Presentation on theme: "ADENOTONSILLAR ENLARGEMENT"— Presentation transcript:
1 ADENOTONSILLAR ENLARGEMENT BYDR. OLUFEMI OLUDE MD, DORL, ADV. CERT. ORL, PHD CONSULTANT SPECIAL GRADE 1 EAR, NOSE, THROAT AND NECK CLINIC GENERAL HOSPITAL LAGOS
2 Common Diseases of the Tonsils and Adenoids Acute adenoiditis/tonsillitisRecurrent/chronic adenoiditis/tonsillitisObstructive hyperplasiaMalignancy
3 The Nasopharyngeal Tonsil It is a mass of sub-epithelial lymphoid tissue present at the junction between the roof & posterior wall of the nasopharynxThe free surface has 6 foldsIt has no capsuleIt is covered by pseudo-stratified columner epitheliumIt drains to the Retropharyngeal lymph nodes Upper Deep Cervical Lymph NodesThe palatine tonsil has a capsuleon its lateral surfacewhich separate the lateral wallfrom the bedThe palatine tonsilis covered by stratifiedcolumner epitheliumThe palatine tonsil drains toThe Jagulodigastric lymph nodesbelow the angle of the mandible
4 DEFINITION Adenoid =pharyngeal tonsil = Nasopharyngeal Mass of sub – epithelial lympoid tissue situated posterior to the nasal cavity in the roof of the nasopharynxIn children it forms a soft mound in the roof and posterior wall of the nasopharynx, above and behind the uvula.Age – enlargement from less than a year old to 12 years.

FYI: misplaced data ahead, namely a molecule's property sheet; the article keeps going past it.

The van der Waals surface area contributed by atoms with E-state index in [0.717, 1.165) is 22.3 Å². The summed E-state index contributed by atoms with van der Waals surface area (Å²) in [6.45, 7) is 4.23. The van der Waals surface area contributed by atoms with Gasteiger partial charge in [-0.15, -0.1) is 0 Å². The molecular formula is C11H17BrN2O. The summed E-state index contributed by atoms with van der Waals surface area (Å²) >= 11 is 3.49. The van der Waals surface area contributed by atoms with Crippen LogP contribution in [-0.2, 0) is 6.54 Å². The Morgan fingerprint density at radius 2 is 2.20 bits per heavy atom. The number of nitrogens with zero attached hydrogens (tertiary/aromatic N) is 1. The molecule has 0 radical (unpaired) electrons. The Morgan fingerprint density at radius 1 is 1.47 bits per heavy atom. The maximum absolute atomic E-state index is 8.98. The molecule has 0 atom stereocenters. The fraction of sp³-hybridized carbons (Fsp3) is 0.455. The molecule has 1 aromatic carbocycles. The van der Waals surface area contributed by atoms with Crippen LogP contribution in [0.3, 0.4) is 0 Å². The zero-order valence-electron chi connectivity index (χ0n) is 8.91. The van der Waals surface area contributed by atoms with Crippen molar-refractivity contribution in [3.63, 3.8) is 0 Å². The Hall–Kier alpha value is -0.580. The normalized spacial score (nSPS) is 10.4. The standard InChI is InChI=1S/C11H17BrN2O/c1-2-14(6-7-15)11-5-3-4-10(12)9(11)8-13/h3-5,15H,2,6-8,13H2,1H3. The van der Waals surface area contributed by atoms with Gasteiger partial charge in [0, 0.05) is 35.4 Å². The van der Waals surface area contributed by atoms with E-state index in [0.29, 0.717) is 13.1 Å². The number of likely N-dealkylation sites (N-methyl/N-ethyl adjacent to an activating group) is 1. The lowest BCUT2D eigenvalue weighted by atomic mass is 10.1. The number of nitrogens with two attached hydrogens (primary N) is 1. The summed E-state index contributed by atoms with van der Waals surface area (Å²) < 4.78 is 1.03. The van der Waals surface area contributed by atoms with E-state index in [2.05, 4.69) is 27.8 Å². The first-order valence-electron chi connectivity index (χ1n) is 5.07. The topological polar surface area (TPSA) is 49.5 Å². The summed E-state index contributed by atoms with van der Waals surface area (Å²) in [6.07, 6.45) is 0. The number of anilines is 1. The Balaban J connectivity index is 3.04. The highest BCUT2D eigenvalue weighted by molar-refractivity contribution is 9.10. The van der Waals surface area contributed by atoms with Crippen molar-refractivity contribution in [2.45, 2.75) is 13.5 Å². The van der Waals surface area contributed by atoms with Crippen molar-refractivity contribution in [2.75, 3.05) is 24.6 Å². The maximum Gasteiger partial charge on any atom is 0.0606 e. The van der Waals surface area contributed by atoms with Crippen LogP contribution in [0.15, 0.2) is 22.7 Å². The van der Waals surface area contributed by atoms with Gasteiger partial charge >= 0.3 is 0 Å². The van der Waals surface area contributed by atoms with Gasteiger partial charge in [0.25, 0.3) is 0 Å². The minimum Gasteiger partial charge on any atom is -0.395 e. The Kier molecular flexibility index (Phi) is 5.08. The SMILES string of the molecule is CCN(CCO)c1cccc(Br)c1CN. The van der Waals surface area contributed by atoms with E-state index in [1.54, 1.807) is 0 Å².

5 HISTOLOGY OF ADENOID Unlike other types of tonsils. Has pseudostratified columnar ciliated epithelium.Lack crypts (opening or outlet) but has a capsuleIt drains to the jugulodigastric lymph nodes below the angle of the mandible.
6 IMPORTANCE OF ADENOID AND TONSILLAR TISSUE. Part of lymphoid tissue of Waldeyer’s ringIts size increases progressively until puberty, then diminishes until about the age of 20 years and from this time onwards, maintains its adult size.
7 Protective Functions Formation of lymphocytes Formation of antibodies Acquisition of immunityLocalization of infection – “filters” to the upper respiratory passages.
8 PATHOLOGYAn enlarged adenoid or adenoid hypertrophy, can become nearly the size of a ping pong ball.Completely block airflow through the nasal passages or block the back of the nose.Breathing through the nose requiring an uncomfortable amount of work.Inhalation occurs instead through an open mouth.Affects voice mechanism (speech hyponasality)Recurrent upper respiratory tract infection.
9 CLINICAL FEATURES OF ADENOID FACES IN CHILDREN. It causes an atypical appearance of the face (adenoid face)Features of adenoid faces includeMouth breathingElongated faceProminent incisorsHypoplastic maxillaShort upper lipElevated nostrilHigh Arched palate
16 Removal Adenoidectomy – procedure of surgical removal of the adenoid Studies have shown that adenoid regrowth occurs in as many as 20% of the cases after removal. Why?Adenoid tissue is not encompassed by a capsule like the tonsils. Complete removal of all adenoid tissue is nearly impossible and thus recurrent hypertrophy or infection is possible.